As Andrea Wulf reminds us in her illuminating and engrossing new book, “Founding Gardeners,” the first four presidents were passionate botanists whose country seats became laboratories for their grander vision of an independent agrarian republic in the New World.Perhaps projecting an underlying message to our present leadership, Wulf has written an ecological and historical narrative, revisionist in the best sense, combining the suspense of war and political debate with an intimate view of private lives devoted to the natural sciences and reinforced by long-distance friendships.
In the book Founding Brothers, Ellis focuses on the nature and actions of several Americans who were the budding nation's leaders during the 1770's and 1780's when the Declaration of Independence was being written, the American Revolution fought and the Constitution hammered out. Specifically, he looks at John Adams, George Washington, Thomas Jefferson, Aaron Burr, Alexander Hamilton and James Madison, with a glance at Benjamin Franklin.
Here is a brief overview of each chapter:
The Duel takes a look at the deadly duel between Alexander Hamilton and Aaron Burr. Possible reasons and causes that led to the duel are not mentioned. Was it all a miscommunication, or was it shear stubbornness that showed Hamilton to his grave. Ellis also contemplates what may have happened that fateful morning as stories differ from the few eyewitnesses.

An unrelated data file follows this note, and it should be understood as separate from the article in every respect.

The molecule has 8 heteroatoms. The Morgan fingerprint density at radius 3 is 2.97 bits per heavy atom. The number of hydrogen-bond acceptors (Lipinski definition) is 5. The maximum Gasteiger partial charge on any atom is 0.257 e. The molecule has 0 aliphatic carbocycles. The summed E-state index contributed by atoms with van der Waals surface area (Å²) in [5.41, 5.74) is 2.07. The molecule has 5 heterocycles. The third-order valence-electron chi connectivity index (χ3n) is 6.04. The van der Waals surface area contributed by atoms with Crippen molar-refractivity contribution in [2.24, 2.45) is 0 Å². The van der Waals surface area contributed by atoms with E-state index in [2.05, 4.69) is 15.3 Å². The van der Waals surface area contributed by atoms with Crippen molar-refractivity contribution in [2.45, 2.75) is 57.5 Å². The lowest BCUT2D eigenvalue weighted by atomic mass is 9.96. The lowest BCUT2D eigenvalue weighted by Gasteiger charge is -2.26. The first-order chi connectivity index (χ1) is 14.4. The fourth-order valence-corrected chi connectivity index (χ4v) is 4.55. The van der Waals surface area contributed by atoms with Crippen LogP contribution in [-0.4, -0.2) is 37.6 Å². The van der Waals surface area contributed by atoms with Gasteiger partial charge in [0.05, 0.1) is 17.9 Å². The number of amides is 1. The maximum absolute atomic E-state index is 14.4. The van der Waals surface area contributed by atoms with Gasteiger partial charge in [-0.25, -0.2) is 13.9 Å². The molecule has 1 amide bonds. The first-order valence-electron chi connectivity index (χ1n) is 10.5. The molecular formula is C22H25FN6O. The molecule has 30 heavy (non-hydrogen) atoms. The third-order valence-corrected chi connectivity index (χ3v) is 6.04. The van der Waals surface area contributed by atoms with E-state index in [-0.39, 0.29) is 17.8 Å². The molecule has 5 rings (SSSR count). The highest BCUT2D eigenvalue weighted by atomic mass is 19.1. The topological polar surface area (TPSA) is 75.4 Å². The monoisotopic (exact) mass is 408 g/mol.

The Dinner gives an inside look at a secret dinner meeting between Thomas Jefferson, Alexander Hamilton, and James Madison, during which the permanent capital was exchanged for the passage of Hamilton's financial plan for the heavily in debt colonies.
Benjamin Franklin's petition to end slavery, his last public effort, is detailed in The Silence. This chapter reveals the cold response to Franklin's effort, especially from James Madison, and the major reasons why slavery was not abolished at this time and why the Founding Fathers were reluctant to do anything about it. This chapter also helps one to understand why the Founding Fathers wanted freedom from England, but did not allow freedom to the slaves. Aside from being a completely different world back then; this chapter gives the major reasons why slavery was not abolished at this time.
The Farewell is a look at George Washington's farewell address, in which he offers the country some advice, and dissects the meaning of his words. As this was a tricky time in Washington's life d
Divided into six chapters, Ellis examines how the relationships of the Founding Brothers swayed, or were influenced by, the last two decades of the eighteenth century.
Ellis' Founding Brothers : The Revoluntary Generation The compelling and infectious novel of Founding Brothers; The Revolutionary Generation written by Joseph J.